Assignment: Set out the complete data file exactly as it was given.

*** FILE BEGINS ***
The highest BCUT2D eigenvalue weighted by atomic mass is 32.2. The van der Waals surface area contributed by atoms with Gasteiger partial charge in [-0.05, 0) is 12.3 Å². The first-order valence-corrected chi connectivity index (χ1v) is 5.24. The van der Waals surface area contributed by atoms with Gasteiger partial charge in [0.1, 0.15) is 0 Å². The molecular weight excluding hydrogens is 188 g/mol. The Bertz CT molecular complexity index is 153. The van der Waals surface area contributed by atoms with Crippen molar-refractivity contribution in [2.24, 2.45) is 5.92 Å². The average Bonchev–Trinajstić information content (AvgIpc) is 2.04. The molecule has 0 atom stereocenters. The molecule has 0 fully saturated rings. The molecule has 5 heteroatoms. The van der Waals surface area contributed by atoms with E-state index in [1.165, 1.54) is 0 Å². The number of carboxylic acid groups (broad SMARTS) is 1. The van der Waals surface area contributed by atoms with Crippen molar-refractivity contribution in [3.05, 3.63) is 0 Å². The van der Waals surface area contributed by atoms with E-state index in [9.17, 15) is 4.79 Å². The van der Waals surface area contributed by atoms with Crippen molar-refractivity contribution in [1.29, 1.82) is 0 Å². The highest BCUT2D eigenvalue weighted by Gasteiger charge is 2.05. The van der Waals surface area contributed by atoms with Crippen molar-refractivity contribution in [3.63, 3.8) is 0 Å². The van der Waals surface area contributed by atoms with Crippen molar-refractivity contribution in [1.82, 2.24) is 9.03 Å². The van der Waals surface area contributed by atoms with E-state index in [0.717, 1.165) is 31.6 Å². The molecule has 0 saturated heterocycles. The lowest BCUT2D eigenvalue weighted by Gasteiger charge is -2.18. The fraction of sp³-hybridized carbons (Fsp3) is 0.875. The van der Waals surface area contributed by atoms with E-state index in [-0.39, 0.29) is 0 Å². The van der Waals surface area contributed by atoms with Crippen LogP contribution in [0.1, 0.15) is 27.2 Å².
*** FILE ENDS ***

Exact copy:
The highest BCUT2D eigenvalue weighted by atomic mass is 32.2. The van der Waals surface area contributed by atoms with Gasteiger partial charge in [-0.05, 0) is 12.3 Å². The first-order valence-corrected chi connectivity index (χ1v) is 5.24. The van der Waals surface area contributed by atoms with Gasteiger partial charge in [0.1, 0.15) is 0 Å². The molecular weight excluding hydrogens is 188 g/mol. The Bertz CT molecular complexity index is 153. The van der Waals surface area contributed by atoms with Crippen molar-refractivity contribution in [2.24, 2.45) is 5.92 Å². The average Bonchev–Trinajstić information content (AvgIpc) is 2.04. The molecule has 0 atom stereocenters. The molecule has 0 fully saturated rings. The molecule has 5 heteroatoms. The van der Waals surface area contributed by atoms with E-state index in [1.165, 1.54) is 0 Å². The number of carboxylic acid groups (broad SMARTS) is 1. The van der Waals surface area contributed by atoms with Crippen molar-refractivity contribution in [3.05, 3.63) is 0 Å². The van der Waals surface area contributed by atoms with E-state index in [9.17, 15) is 4.79 Å². The van der Waals surface area contributed by atoms with Crippen molar-refractivity contribution in [1.29, 1.82) is 0 Å². The highest BCUT2D eigenvalue weighted by Gasteiger charge is 2.05. The van der Waals surface area contributed by atoms with Crippen molar-refractivity contribution in [3.63, 3.8) is 0 Å². The van der Waals surface area contributed by atoms with Crippen molar-refractivity contribution in [1.82, 2.24) is 9.03 Å². The van der Waals surface area contributed by atoms with E-state index in [0.717, 1.165) is 31.6 Å². The molecule has 0 saturated heterocycles. The lowest BCUT2D eigenvalue weighted by Gasteiger charge is -2.18. The fraction of sp³-hybridized carbons (Fsp3) is 0.875. The van der Waals surface area contributed by atoms with E-state index in [-0.39, 0.29) is 0 Å². The van der Waals surface area contributed by atoms with Crippen LogP contribution in [0.1, 0.15) is 27.2 Å².